• Yes, yes, yes. It can even have valuable as in precious stones and gold, but if the style is not appealing to anybody it is junk. How interesting that she had two sapphires but her engagement was not a diamond. I think you can probably purchase a diamond less expensively than a sapphire. I’m sure there is a story in her life about that. I’m sure the crystals are beautiful!!! The store was my “identity” until I went to grad school, which I did because the store didn’t satisfy me intellectually. And I wasn’t good at closing a sale. Apparently there is an art in rounding up the customer to make the purchase. No talent.

  4. What a charming post, Luanne. Makes me want to go through all my costume jewelry. Every piece has a story and reminds me of a different era in my own life. Possible book title: My Life through jewelry! My mom’s jewelry that Dad brought back from his WWII service in Calcutta is my favorite bejeweled memory lane. I even have pieces made of ivory (remember, this was in the early 40s). BTW: I’m much improved after a steroid injection in the lumbar region and plan an interesting, productive week. The same to you!

    • Elaine, I’m thrilled to hear that you’re feeling better. What amazing things modern medicine can do! I agree that jewelry could tell the story of our lives. Yes, I remember when ivory was not only not protected, but was seen as just another jewelry material, like jade or metal or wood. The jewelry your dad brought back from Calcutta must be beautiful! Go forth and enjoy your week! 🙂

  5. I didn’t know there was a difference in meaning in the two spellings of jeweler and jeweller. I thought it was just a variation and either was okay and meant the same thing. Live and learn. I can see why you would hang onto those special pieces of jewelry. Beautiful things with beautiful memories attached.

    • I tried to find those old definition online, but failed to do so. It amazes me how many things I once knew are being “lost.” Thank you so much, Anneli!

  6. For some reason, I’ve never really been into jewelry. Now purses…that’s a different story!

  7. The value of much jewelry, costume or fine, is in its history. I have some jewelry that’s important only because it was mine or my aunt’s or my sister’s. When I’m gone, those memories will be gone.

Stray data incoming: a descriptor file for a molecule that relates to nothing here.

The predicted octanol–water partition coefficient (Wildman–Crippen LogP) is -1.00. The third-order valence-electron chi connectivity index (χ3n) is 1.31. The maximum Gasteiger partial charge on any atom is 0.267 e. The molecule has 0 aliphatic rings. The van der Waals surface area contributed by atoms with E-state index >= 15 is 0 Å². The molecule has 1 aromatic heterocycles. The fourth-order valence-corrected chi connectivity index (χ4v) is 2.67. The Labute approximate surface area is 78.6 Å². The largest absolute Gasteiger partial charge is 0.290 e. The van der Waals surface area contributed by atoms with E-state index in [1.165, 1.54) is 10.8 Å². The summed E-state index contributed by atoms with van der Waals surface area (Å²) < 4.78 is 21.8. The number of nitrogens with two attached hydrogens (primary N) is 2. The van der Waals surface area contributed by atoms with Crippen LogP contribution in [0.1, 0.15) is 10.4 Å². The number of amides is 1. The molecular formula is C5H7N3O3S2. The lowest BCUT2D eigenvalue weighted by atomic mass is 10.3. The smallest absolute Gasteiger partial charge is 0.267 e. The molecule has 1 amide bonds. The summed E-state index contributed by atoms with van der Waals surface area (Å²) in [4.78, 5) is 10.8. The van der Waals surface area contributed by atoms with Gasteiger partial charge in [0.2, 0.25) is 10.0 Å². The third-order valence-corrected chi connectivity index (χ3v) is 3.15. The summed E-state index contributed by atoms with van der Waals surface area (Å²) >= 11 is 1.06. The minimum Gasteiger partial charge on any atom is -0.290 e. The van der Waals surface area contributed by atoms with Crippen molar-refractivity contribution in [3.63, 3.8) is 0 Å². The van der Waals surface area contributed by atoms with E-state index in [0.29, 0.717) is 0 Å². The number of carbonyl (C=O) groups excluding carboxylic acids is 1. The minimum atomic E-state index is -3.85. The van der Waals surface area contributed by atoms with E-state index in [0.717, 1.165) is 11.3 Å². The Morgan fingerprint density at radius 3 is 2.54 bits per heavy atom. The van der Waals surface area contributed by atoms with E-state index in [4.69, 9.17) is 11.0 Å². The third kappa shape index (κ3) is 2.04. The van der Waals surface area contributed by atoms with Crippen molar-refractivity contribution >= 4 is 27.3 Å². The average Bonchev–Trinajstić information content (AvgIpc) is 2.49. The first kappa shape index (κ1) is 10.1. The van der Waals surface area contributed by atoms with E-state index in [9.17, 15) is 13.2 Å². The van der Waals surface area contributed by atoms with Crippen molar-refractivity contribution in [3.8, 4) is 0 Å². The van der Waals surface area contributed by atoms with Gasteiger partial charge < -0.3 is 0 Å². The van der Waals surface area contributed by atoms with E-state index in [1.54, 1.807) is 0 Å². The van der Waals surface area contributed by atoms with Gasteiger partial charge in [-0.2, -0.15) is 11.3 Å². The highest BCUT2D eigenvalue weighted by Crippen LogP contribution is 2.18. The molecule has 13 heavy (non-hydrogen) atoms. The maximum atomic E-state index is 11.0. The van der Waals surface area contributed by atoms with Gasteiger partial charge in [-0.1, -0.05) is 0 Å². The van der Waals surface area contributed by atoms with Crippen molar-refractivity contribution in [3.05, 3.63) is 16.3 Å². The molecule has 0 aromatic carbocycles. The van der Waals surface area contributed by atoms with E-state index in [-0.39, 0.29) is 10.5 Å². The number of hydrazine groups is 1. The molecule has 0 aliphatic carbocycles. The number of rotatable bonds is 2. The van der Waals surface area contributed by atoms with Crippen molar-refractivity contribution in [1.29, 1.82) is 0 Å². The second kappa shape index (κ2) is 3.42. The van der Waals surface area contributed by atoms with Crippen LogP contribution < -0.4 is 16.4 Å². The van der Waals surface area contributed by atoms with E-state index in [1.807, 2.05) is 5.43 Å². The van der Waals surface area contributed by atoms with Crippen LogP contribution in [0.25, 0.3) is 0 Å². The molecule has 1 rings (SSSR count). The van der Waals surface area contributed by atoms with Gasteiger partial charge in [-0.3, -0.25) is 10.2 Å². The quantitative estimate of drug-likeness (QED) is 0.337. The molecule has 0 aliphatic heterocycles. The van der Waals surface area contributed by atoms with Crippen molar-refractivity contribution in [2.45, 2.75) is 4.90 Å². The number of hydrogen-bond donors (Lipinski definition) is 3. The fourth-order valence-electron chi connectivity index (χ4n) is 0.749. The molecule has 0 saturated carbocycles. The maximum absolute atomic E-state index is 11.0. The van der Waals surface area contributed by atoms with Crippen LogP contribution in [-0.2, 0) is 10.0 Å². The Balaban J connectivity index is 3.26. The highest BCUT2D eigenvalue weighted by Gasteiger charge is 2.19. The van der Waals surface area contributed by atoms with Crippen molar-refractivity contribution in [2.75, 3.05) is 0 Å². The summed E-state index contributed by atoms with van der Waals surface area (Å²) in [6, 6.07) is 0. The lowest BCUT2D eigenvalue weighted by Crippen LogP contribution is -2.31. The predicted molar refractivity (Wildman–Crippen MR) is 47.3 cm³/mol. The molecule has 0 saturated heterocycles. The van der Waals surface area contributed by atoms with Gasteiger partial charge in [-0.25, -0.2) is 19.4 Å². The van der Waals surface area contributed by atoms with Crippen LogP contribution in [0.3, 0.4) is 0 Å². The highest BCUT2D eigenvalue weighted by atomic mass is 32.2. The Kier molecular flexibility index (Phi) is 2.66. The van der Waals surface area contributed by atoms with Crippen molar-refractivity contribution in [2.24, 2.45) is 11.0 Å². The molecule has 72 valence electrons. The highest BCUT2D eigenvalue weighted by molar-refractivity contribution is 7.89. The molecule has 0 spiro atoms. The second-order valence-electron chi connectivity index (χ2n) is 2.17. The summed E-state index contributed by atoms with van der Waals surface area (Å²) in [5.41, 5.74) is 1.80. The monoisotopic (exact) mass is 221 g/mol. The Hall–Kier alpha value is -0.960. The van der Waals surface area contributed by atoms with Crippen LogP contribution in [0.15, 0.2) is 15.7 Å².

That said, I have often been attracted to used things whose history I don’t know. I know they do have a past–a ring has resided on a finger or a necklace has draped a neck–and that seems poignant enough.

    • I remember you telling me about jewelry that was in the family, and I could tell that you felt connected through memories. So interesting what you say about “used” jewelry, too.

  8. I love that carnelian necklace! That’s one of my favorite stones.
    It is a sobering thought that some of what we treasure and hold dear, will one day be considered refuse and tossed. I have no expensive designer jewelry, but I have several pieces of handcrafted jewelry that I bought because I loved it AND wanted to support local artists, silversmiths, etc. After Obama won his reelection, I splurged on a unique opal necklace and earrings made by a local artist friend, I was happy and wanted to remember the day forever. I hope you find pictures of your shop window. I would love to see them. How wonderful that they made such an impact on others. Hope you are feeling well. Have a good day, Luanne:)

    • I love jewelry made by local artists! That opal set must be absolutely gorgeous.
      What you say about going from treasure to refuse reminds me of a poem I wrote (it’s in Doll God) about finding my mother-in-law’s art after she passed away. I was just blown away by the quantity of her beautiful art that had no home, no one to take care of it (it woud all need expensive framing, for one thing, if it was to be salvaged). I was thinking about how much art is abandoned like that when the artist (not just visual artists either) dies. Thanks so much, Cheryl! Have a fabulous week!